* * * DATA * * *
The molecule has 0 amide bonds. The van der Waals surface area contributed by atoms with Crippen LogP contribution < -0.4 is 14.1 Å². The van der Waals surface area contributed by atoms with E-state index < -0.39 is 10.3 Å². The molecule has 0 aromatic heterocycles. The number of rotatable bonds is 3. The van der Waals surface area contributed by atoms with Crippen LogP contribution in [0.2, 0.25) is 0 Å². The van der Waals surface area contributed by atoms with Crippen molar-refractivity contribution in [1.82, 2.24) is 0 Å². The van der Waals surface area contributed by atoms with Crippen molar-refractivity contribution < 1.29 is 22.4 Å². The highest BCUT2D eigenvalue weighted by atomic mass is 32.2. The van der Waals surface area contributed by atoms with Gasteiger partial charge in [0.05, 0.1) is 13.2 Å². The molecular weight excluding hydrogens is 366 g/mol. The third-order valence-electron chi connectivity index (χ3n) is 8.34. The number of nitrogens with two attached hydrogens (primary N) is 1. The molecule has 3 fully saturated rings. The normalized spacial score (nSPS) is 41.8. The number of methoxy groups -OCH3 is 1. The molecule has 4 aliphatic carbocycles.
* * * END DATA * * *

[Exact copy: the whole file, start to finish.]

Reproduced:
The molecule has 0 amide bonds. The van der Waals surface area contributed by atoms with Crippen LogP contribution < -0.4 is 14.1 Å². The van der Waals surface area contributed by atoms with E-state index < -0.39 is 10.3 Å². The molecule has 0 aromatic heterocycles. The number of rotatable bonds is 3. The van der Waals surface area contributed by atoms with Crippen LogP contribution in [0.2, 0.25) is 0 Å². The van der Waals surface area contributed by atoms with Crippen molar-refractivity contribution in [1.82, 2.24) is 0 Å². The van der Waals surface area contributed by atoms with Crippen molar-refractivity contribution < 1.29 is 22.4 Å². The highest BCUT2D eigenvalue weighted by atomic mass is 32.2. The van der Waals surface area contributed by atoms with Gasteiger partial charge in [0.05, 0.1) is 13.2 Å². The molecular weight excluding hydrogens is 366 g/mol. The third-order valence-electron chi connectivity index (χ3n) is 8.34. The number of nitrogens with two attached hydrogens (primary N) is 1. The molecule has 3 fully saturated rings. The normalized spacial score (nSPS) is 41.8. The number of methoxy groups -OCH3 is 1. The molecule has 4 aliphatic carbocycles.